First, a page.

Sonophoresis is a mechanism that uses ultrasonic frequencies to drive key ingredients comfortably into the skin without the use of acids or enzymes, which can be irritating for some clients. In fact, it can enhance the penetration of high molecular weight substances up to 4,000 times more than a manual application. This technology works beautifully on skin that might be sensitive to traditional treatment products used to treat inflammatory skin conditions like acne and rosacea. Multiple passes of sonophoresis with a combination of products will hydrate, nourish, balance, firm, and calm the skin.


The third modality preferred in the ultrasonic triad is micro-amp therapy. This phase of pulsating, electrical current helps to reestablish cellular function, which leads to cellular repair and healthier skin. Sometimes referred to as microcurrent therapy, handheld devices that deliver this technology cost between $199 and $399. As most professionals know, the power of a handheld device that is available to the general public is probably not going to be as effective as a professional device intended for professional use, which will probably cost more. But, an ultrasonic device used clinically (priced between $4,000 and $5,000) that provides three modalities (cavitation, sonophoresis, and micro-amp therapy) will pay for itself multiple times over and, often, requires only distilled water for use of the cavitation mode and a conductive gel for microcurrent or micro-amp therapy. Otherwise, there are no other disposable costs besides the preferred topical skin care products.


Ultrasonic facial treatments effectively treat active acne, brighten tired skin, minimize the appearance of fine lines and wrinkles, reduce redness, rehydrate dry skin, and can create glowing, radiant skin before a special event. This technology can be used for clients who have had a recent facial procedure that produces peeling skin in an effort to safely remove that dead skin (it can be tempting for them to peel it off themselves, which does not always end well) and rehydrate their freshly rejuvenated faces.


Another affordable device worth considering is nanotechnology in the form of a small oscillating device that acts as an infusion catalyst for a variety of serums and peels and generates post-treatment micropeeling. It is like a microneedling pen – just without the needles. Instead, there are flat nano pyramids on each disposable treatment tip (which cost about $9 each) that oscillate at a preferred speed for a controlled treatment when powered up. The way to operate the device is very similar to the way one would operate a microneedling pen and requires the use of a single-use tip and a glide fluid of choice to carefully maneuver the device around the face or targeted treatment area. It can even be used directly on the lips and on the delicate skin under the eyes.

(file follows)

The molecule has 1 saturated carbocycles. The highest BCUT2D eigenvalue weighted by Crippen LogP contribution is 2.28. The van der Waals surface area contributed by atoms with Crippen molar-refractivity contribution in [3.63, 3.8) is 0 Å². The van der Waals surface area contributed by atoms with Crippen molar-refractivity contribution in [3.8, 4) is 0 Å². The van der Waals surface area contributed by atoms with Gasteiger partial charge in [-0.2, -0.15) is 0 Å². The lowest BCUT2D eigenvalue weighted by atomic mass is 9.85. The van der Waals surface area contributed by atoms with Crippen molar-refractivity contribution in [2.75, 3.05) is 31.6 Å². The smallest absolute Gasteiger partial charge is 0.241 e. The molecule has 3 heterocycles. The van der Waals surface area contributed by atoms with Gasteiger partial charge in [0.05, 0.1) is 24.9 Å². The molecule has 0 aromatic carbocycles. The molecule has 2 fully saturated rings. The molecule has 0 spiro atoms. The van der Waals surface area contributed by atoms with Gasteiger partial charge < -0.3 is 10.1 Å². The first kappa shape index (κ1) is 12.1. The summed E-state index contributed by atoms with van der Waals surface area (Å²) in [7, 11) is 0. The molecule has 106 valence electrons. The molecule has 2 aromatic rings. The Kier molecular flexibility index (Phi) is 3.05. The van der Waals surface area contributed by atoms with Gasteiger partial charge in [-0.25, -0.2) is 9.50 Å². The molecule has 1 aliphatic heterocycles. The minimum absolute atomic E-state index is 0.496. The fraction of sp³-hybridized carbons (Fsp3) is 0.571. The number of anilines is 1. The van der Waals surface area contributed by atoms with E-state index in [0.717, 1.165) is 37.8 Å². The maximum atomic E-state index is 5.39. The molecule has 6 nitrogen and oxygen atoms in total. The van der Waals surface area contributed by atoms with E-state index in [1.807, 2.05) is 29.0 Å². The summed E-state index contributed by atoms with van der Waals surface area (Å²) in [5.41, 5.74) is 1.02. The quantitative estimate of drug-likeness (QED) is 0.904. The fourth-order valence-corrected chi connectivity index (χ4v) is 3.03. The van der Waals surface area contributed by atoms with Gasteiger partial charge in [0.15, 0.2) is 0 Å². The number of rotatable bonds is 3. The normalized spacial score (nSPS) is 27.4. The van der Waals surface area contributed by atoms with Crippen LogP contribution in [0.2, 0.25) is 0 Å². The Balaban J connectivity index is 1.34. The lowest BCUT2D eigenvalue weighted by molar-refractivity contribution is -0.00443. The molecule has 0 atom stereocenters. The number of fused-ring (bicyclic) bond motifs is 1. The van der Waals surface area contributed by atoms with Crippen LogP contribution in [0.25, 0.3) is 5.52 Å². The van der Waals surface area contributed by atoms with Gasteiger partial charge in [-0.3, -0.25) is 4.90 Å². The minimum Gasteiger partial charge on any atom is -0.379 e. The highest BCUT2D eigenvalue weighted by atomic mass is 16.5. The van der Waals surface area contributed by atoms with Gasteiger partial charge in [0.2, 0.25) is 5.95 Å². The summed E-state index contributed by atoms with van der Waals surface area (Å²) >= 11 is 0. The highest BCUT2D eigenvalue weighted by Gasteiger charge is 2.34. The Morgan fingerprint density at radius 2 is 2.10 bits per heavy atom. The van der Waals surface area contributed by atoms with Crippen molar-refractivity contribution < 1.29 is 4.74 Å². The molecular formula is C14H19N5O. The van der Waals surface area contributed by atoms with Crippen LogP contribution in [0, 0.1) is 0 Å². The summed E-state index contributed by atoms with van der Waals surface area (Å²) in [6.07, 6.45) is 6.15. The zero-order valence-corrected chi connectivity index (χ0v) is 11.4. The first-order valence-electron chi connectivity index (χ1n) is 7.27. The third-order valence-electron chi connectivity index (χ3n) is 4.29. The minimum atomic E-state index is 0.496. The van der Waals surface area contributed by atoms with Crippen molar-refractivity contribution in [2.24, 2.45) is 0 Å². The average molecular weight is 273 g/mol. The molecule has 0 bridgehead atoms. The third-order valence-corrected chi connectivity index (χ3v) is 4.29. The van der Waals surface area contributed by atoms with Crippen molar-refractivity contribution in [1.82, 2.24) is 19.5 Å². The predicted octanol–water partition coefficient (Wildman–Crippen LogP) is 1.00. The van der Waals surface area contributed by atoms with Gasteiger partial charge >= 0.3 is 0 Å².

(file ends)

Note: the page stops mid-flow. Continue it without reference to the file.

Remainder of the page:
Nanotechnology can be a great alternative to microneedling, which some aestheticians are not legally able to use and some clients simply do not want the downtime or discomfort that can sometimes occur. With nanotechnology, there is no need for a numbing agent, since it is very comfortable; no risk of infection, since there is zero penetration into the skin; and, essentially, no social downtime except for some uniform micropeeling for about a week after the treatment, which most clients actually appreciate. This type of device usually costs around $1,100 and comes in a handy carrying case (about the size of a lunch box) that professionals can take with them to satellite locations or can easily store in a cabinet in the treatment room. The device itself is actually small enough to fit in a pocket.